The Road to Dunkirk

Historian article

By Trevor Fisher, published 5th April 2010

Seventy years after the outbreak of the Second World War, British foreign policy in the 1930s remains as controversial as ever. While appeasement is now a byword for political failure, the reasons for its adoption and the responsibility of the statesmen concerned are constantly debated. In general, opinion looks unfavourably on the "Guilty Men" who turned to appeasement in the 1930s, echoing the sentiments of a famous pamphlet of July 1940, while applauding Churchill as a heroic figure who uniquely saw that only preparation for war against Hitler was viable.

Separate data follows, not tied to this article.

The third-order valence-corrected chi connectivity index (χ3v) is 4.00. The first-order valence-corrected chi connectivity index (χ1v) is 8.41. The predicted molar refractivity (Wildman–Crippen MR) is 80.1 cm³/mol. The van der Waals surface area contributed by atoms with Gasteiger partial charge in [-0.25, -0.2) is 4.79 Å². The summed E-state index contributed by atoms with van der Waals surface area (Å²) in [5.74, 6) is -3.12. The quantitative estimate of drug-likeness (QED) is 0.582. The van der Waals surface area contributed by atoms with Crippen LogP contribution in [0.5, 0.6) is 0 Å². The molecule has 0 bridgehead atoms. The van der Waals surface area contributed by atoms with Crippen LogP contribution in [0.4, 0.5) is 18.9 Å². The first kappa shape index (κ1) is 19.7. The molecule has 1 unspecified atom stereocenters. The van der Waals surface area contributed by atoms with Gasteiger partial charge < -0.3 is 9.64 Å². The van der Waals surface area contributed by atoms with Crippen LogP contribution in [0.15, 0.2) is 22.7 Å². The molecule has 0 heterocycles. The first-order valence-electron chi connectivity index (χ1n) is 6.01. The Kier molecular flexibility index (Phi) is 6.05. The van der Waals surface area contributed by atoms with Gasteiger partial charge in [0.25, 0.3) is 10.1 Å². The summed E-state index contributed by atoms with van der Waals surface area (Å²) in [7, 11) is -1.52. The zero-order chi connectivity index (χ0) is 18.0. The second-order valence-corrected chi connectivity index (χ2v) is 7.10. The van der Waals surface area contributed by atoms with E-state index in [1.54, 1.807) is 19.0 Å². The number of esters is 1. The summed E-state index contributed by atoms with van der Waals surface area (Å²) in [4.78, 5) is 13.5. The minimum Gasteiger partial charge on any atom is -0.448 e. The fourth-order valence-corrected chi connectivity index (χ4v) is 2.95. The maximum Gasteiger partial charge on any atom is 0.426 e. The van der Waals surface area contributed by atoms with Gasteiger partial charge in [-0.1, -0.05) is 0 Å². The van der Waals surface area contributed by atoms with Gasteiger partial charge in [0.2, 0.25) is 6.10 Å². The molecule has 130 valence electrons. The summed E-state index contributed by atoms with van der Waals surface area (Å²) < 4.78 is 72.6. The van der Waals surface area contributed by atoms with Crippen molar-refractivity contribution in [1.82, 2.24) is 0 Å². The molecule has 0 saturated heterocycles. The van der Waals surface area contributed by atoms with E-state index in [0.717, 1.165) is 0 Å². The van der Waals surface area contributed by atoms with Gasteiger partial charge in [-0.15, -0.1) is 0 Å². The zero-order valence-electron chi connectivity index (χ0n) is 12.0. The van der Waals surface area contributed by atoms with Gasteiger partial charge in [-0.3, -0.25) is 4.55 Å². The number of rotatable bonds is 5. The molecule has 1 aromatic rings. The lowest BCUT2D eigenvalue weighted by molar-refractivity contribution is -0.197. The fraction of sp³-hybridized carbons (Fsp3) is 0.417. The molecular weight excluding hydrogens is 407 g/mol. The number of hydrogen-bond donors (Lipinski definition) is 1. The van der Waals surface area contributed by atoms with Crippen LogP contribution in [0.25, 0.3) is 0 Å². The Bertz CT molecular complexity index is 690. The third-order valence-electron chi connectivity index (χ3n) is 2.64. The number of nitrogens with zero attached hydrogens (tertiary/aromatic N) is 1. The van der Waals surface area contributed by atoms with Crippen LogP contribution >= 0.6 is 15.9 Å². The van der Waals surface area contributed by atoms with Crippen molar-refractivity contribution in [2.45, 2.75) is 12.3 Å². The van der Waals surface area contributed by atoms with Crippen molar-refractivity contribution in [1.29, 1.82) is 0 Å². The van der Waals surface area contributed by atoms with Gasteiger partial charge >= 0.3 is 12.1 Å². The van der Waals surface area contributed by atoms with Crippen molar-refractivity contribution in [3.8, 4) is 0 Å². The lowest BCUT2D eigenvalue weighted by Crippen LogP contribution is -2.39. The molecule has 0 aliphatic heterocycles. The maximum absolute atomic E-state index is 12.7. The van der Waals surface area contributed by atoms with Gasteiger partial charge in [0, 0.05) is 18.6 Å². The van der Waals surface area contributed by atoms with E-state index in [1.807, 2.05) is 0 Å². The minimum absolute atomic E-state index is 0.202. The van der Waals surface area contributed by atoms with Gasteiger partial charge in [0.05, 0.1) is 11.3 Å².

Yet within the condemnation of appeasement, there is no consensus on who bore most responsibility. Neville Chamberlain is the prime suspect with the Munich conference appearing to damn him irredeemably. Yet Churchill himself saw Chamberlain's predecessor as Premier, Stanley Baldwin, as the real culprit for British unpreparedness for war. Other historians follow A L Rowse, who saw both as equally culpable - Baldwin for sins of omission, failing to prepare for war, while Chamberlain was guilty of sins of commission, for actively seeking deals with Hitler...

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